In the year following the turmoil in the highlands, the Vietnamese government made numerous attempts to placate the highlanders, at least on the surface. These public efforts ranged from pledges of assistance by the Vietnamese Red Cross in February 2001 for disadvantaged minority families, to provision of free medical check-ups for 6,000 highlanders in April, to expansion of additional minority language radio broadcasts in May.369 On the one hand, such efforts appeared to acknowledge that genuine grievances existed. On the other, as leaked party documents make clear, the government's official interpretation of the unrest was that it was caused by enemies of the party who used religion as their instrument. With the first anniversary of the demonstrations, government surveillance of highlander villages increased, security measures tightened, and repression of minority Christians intensified.
Internal party documents as well as public statements by Politburo members indicated an awareness that the leadership was out of touch with rural minority communities in the Central Highlands. On February 22, 2001, the state media reported that 10 percent of Gia Lai's administrative officials would be stationed in minority hamlets to resolve conflicts.370 In addition the government established "working teams" composed of government officials in Dak Lak to address public disputes, in particular those related to land and forestry.371 Additional party cadres were dispatched to minority villages in Dak Lak from March 15 to December 15 to "develop production and consolidate social order and security."372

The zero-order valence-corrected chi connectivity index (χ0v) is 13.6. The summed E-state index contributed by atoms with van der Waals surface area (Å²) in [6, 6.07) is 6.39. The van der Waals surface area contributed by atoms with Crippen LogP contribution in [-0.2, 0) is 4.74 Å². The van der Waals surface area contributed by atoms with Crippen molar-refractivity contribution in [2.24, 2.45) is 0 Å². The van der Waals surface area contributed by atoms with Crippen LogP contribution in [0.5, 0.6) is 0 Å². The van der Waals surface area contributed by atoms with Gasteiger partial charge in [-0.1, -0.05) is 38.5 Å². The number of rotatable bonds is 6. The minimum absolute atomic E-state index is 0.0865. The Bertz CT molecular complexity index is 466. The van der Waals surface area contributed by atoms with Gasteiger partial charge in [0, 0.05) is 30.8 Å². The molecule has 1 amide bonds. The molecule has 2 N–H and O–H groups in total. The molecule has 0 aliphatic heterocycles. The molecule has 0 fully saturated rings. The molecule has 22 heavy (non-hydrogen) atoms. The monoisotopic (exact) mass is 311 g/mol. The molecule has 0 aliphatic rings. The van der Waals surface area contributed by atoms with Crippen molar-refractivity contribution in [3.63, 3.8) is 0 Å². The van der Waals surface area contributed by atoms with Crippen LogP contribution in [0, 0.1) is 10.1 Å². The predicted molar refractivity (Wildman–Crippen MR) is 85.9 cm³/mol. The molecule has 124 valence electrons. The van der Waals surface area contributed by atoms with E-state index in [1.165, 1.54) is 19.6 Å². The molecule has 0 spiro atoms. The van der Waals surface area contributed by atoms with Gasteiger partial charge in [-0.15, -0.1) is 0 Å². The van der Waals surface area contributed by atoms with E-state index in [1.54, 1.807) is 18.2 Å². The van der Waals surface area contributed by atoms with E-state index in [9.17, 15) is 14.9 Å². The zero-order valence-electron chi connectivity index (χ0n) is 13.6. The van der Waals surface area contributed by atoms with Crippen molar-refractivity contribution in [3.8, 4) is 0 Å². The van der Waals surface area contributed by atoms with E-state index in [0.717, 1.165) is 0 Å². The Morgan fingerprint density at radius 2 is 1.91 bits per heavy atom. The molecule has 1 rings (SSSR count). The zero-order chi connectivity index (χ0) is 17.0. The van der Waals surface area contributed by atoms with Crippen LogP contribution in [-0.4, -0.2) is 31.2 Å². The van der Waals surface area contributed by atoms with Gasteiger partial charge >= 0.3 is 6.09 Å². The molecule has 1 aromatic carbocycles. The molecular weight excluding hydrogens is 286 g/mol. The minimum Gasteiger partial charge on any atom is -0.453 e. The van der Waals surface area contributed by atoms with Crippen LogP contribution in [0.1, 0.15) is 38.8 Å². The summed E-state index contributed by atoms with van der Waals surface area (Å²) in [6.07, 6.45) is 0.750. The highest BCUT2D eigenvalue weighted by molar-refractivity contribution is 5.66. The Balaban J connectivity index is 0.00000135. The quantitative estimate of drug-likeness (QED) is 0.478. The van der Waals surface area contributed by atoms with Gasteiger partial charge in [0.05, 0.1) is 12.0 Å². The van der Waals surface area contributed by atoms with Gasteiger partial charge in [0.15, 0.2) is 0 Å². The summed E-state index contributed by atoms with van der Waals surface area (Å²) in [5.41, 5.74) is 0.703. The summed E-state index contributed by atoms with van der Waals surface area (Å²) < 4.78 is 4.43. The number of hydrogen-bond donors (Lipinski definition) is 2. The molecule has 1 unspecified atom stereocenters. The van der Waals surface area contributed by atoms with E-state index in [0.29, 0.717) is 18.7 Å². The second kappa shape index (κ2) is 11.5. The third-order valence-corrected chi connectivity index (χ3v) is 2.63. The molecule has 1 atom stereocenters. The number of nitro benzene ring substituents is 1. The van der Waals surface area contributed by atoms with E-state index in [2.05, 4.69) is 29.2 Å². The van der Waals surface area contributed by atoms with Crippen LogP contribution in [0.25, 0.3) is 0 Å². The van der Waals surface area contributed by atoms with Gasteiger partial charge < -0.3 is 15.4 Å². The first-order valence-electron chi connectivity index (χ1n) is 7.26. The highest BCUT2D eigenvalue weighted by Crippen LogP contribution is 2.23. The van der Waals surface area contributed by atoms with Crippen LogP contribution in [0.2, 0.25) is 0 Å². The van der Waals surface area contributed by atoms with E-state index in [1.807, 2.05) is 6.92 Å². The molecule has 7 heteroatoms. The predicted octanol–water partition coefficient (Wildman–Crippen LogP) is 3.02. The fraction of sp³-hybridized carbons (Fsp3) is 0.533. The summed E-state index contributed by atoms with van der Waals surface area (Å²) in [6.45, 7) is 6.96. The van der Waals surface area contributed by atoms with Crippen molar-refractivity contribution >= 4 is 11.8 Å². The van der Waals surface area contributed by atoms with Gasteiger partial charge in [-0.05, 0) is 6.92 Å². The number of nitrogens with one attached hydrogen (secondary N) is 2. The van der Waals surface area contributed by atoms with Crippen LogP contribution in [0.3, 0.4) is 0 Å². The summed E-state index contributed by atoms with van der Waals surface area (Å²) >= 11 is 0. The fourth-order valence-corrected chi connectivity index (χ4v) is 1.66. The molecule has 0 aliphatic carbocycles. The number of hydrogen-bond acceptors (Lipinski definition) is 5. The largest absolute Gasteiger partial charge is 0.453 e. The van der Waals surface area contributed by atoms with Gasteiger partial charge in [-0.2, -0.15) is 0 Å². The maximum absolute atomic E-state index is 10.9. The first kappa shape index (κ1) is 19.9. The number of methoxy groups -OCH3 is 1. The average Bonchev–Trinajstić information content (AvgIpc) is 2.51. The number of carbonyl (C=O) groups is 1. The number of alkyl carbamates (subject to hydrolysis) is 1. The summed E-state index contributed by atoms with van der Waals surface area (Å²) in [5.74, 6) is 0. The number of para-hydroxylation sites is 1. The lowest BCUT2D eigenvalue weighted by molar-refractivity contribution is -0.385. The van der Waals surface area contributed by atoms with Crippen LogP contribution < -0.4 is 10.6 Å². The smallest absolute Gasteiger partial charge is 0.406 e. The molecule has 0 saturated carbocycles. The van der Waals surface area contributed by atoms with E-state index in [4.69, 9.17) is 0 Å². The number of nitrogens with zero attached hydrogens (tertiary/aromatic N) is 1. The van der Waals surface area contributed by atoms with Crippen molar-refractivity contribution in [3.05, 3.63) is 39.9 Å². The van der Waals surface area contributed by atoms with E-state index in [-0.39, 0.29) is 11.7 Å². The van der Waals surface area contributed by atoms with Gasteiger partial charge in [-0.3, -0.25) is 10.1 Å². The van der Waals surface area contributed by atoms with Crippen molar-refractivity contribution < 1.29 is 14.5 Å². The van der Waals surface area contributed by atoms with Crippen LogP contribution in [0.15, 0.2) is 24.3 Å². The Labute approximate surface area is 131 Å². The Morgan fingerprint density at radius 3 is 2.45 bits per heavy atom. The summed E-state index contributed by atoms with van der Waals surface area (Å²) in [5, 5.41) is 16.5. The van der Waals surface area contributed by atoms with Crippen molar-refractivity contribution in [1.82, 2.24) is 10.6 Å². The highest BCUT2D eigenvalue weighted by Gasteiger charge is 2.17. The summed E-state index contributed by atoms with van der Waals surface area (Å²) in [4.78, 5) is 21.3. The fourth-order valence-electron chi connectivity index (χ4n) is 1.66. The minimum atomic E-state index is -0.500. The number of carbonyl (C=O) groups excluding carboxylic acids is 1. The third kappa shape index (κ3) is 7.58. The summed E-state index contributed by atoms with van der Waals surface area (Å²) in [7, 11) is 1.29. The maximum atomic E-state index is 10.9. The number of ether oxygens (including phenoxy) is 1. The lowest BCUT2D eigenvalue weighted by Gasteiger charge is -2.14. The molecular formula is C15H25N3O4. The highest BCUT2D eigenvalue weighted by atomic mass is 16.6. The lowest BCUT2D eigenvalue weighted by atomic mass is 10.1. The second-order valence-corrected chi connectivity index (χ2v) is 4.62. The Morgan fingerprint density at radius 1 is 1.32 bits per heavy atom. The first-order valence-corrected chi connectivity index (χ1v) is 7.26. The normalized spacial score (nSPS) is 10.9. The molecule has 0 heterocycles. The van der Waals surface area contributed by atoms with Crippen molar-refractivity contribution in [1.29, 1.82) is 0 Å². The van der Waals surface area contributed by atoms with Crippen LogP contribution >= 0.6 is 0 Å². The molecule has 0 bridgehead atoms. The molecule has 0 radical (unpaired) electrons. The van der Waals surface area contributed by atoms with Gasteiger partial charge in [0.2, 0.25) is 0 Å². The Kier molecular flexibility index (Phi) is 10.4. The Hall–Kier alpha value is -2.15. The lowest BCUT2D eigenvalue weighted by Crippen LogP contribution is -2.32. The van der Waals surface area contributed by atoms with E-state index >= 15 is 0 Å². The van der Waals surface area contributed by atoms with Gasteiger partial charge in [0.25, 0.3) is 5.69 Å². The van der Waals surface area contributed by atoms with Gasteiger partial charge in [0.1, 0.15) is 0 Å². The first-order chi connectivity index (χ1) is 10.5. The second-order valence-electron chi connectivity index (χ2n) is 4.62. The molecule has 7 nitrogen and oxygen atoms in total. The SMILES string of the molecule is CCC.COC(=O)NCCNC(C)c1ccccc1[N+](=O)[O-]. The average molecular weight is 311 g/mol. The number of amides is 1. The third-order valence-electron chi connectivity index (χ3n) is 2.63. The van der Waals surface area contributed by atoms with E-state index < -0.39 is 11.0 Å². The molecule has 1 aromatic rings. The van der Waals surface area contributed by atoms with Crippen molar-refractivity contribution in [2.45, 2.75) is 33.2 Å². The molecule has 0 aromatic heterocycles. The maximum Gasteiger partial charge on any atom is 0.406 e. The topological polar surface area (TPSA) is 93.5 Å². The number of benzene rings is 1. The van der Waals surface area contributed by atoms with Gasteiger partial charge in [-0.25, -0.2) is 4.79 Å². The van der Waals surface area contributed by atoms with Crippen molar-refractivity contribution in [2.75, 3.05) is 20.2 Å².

After the February 2001 protests, a succession of high-ranking officials toured the Central Highlands. Deputy Prime Minister Nguyen Tan Dung visited on February 9, followed by Politburo member Pham The Duyet in March, and Prime Minister Phan Van Khai and National Police Chief Le Minh Huong in July.
During his March visit, Prime Minister Phan Van Khai attended a three-day conference on socioeconomic development in Buon Ma Thuot, where plans were unveiled for new electricity projects, an agricultural university, and a modern regional hospital. The Prime Minister called on government authorities to address the land problem by allocating unused land to ethnic minority families, and solicit input from grassroots officials to work out new and more effective approaches to the region's development.373